Here I’m sharing about the pitfalls of frozen meals and how to make frozen meals healthy. Pin it here.
I’m not against frozen foods. In fact, I’m a big proponent of frozen veggies, fruits and proteins (if you can remember to thaw them in advance!). But one thing, I’m not a big fan of are frozen meals. I’m sharing what I don’t like about frozen meals, but how to make them better for you.
Disclosures: None. This post was not created in partnership with any product or brand.
What I Don’t Like About Frozen Meals
Too Low in Calories
Some health-centric brands emphasize frozen meals too low in calories (like this one at 260 calories). Most people need at least 400 to 550 calories per meal. Choosing low calorie frozen meals can set you up for overeating later or potentially slow down your metabolism if you chronically under-eat.
Too High in Calories
On the flip side are frozen meals way too high in calories (like this one at 970 calories). Obviously, super high cal meals aren’t ideal either. Choosing excessively high calorie frozen meals can lead to undesirable weight gain.
Too High in Sodium
A lot of frozen meals go way overboard on sodium (like this one that clocks in at 1,020 mg). Salt is a preservative and is used to enhance flavor. The latest Dietary Guidelines for Americans recommends 2300 mg (the equivalent of one teaspoon) of salt for an entire day, or less if you have pre-existing heart conditions.
Too Low in Fiber & Protein
Lastly, a number of frozen meals are low in both fiber and protein. Fiber is found in vegetables, whole grains, fruits and beans. Protein is highest in animal foods (poultry, fish and lean red meats, dairy) and plant forms like tofu and legumes, and found in smaller amounts in grains like oatmeal, brown rice and quinoa. Protein and fiber both help you full after meals and both have essential roles they play in the body.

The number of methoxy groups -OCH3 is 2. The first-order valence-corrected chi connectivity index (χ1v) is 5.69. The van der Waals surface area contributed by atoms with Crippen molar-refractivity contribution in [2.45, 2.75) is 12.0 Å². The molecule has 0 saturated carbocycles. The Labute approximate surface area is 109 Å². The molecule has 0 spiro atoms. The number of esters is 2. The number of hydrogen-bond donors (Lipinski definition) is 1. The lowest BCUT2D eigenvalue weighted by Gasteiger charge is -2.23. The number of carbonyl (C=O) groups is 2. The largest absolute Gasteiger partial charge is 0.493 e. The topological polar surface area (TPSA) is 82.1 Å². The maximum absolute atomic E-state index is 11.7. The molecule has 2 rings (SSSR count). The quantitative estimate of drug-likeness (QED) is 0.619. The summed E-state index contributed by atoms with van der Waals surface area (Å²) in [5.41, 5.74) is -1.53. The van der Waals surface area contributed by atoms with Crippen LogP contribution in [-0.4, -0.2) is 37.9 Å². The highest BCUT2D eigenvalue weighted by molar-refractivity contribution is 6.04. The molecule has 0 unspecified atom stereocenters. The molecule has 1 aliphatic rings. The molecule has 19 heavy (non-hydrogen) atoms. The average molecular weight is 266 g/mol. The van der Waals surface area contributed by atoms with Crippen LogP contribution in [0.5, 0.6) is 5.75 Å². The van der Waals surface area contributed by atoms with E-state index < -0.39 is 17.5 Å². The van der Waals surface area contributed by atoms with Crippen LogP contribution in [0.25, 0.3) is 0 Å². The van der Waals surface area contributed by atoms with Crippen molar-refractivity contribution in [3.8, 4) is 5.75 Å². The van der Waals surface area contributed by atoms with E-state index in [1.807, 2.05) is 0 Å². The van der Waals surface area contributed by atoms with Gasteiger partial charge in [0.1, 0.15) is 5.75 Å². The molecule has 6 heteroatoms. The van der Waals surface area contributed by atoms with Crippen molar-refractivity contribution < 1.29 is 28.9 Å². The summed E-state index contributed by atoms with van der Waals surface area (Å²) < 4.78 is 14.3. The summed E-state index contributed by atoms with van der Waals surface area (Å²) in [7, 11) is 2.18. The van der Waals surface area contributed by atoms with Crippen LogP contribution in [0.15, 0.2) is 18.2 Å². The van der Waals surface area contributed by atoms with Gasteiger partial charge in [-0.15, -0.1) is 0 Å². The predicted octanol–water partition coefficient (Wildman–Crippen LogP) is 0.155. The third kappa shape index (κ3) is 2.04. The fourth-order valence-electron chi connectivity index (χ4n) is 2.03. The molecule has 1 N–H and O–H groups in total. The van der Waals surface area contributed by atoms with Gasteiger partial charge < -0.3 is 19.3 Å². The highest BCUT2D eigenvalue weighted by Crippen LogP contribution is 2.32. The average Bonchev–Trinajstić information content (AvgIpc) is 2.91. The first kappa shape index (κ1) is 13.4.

How to Make Frozen Meals Healthy
If you hate cooking and love frozen meals, all is not lost! It just takes a few tweaks to make a frozen meal better balanced.
1. Start with a healthier frozen meal. Brands actually do tend to matter when it comes to frozen meals. Choose a meal that’s not excessive in calories (goal: ~550 calories or less), moderate in sodium (goal: ~700 mg or less), has fiber (goal: at least 3 g or more) and protein (goal: 15 g protein).
- You could start off with: Healthy Choice, Lean Cuisine, Luvo or Amy’s.
2. Read your food labels. Each dish will be different so don’t assume every entree by one brand will be the same.
- Check the nutrition facts label to look for calories, sodium, protein and fiber.
3. Add to it! Add nutrient-rich foods to your meal to make it adequate in calories, fiber and protein.
- You can add: a piece of fruit, a side salad, a high fiber starch (like a baked potato, beans) or grain (brown rice, a slice of whole grain bread). This will add nutrient-rich calories and fiber.
- If it’s less than ~15 g protein, you can add easy protein with a glass of milk, string cheese, a serving or Greek or Icelandic Skyr yogurt, beans, lentils or tofu.
Frozen meals alone are often too low or high in calories, high in sodium, and low in fiber and protein. Just a few tweaks can make frozen meals a balanced choice!
Do you like to eat frozen meals?
How do you balance frozen meals in your eating routine?
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